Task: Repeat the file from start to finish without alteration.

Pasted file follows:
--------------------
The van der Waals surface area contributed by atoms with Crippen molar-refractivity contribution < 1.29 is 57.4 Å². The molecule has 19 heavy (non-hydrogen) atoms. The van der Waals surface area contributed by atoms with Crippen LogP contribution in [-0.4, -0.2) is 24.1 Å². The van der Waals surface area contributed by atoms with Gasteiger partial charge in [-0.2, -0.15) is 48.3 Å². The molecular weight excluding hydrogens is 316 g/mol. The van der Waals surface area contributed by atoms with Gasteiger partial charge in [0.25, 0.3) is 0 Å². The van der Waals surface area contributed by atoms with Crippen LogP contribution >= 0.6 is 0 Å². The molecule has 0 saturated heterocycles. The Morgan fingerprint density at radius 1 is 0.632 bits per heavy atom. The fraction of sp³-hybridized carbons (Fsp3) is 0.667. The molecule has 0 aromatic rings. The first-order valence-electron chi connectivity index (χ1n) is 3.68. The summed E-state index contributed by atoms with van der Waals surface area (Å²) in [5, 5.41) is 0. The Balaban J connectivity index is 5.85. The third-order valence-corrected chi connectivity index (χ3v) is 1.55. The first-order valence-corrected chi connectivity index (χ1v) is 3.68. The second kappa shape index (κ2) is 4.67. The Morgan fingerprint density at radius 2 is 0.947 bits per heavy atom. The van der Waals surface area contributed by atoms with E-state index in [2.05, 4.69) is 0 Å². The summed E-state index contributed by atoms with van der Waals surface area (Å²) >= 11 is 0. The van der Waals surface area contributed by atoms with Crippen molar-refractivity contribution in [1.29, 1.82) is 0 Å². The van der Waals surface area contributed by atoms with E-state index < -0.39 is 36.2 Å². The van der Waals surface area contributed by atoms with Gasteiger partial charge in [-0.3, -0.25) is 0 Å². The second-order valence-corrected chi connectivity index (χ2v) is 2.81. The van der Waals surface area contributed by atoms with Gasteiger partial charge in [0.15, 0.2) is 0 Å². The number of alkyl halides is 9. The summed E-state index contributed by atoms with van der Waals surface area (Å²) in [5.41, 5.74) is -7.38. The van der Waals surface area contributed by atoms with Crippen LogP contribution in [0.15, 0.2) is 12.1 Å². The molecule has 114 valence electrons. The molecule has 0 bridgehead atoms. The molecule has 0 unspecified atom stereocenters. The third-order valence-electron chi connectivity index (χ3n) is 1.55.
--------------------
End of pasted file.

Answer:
The van der Waals surface area contributed by atoms with Crippen molar-refractivity contribution < 1.29 is 57.4 Å². The molecule has 19 heavy (non-hydrogen) atoms. The van der Waals surface area contributed by atoms with Crippen LogP contribution in [-0.4, -0.2) is 24.1 Å². The van der Waals surface area contributed by atoms with Gasteiger partial charge in [-0.2, -0.15) is 48.3 Å². The molecular weight excluding hydrogens is 316 g/mol. The van der Waals surface area contributed by atoms with Gasteiger partial charge in [0.25, 0.3) is 0 Å². The van der Waals surface area contributed by atoms with Crippen LogP contribution >= 0.6 is 0 Å². The molecule has 0 saturated heterocycles. The Morgan fingerprint density at radius 1 is 0.632 bits per heavy atom. The fraction of sp³-hybridized carbons (Fsp3) is 0.667. The molecule has 0 aromatic rings. The first-order valence-electron chi connectivity index (χ1n) is 3.68. The summed E-state index contributed by atoms with van der Waals surface area (Å²) in [5, 5.41) is 0. The Balaban J connectivity index is 5.85. The third-order valence-corrected chi connectivity index (χ3v) is 1.55. The first-order valence-corrected chi connectivity index (χ1v) is 3.68. The second kappa shape index (κ2) is 4.67. The Morgan fingerprint density at radius 2 is 0.947 bits per heavy atom. The van der Waals surface area contributed by atoms with E-state index in [2.05, 4.69) is 0 Å². The summed E-state index contributed by atoms with van der Waals surface area (Å²) >= 11 is 0. The van der Waals surface area contributed by atoms with Crippen molar-refractivity contribution in [1.29, 1.82) is 0 Å². The van der Waals surface area contributed by atoms with E-state index < -0.39 is 36.2 Å². The van der Waals surface area contributed by atoms with Gasteiger partial charge in [-0.3, -0.25) is 0 Å². The second-order valence-corrected chi connectivity index (χ2v) is 2.81. The van der Waals surface area contributed by atoms with Gasteiger partial charge in [0.15, 0.2) is 0 Å². The number of alkyl halides is 9. The summed E-state index contributed by atoms with van der Waals surface area (Å²) in [5.41, 5.74) is -7.38. The van der Waals surface area contributed by atoms with Crippen LogP contribution in [0.15, 0.2) is 12.1 Å². The molecule has 114 valence electrons. The molecule has 0 bridgehead atoms. The molecule has 0 unspecified atom stereocenters. The third-order valence-electron chi connectivity index (χ3n) is 1.55.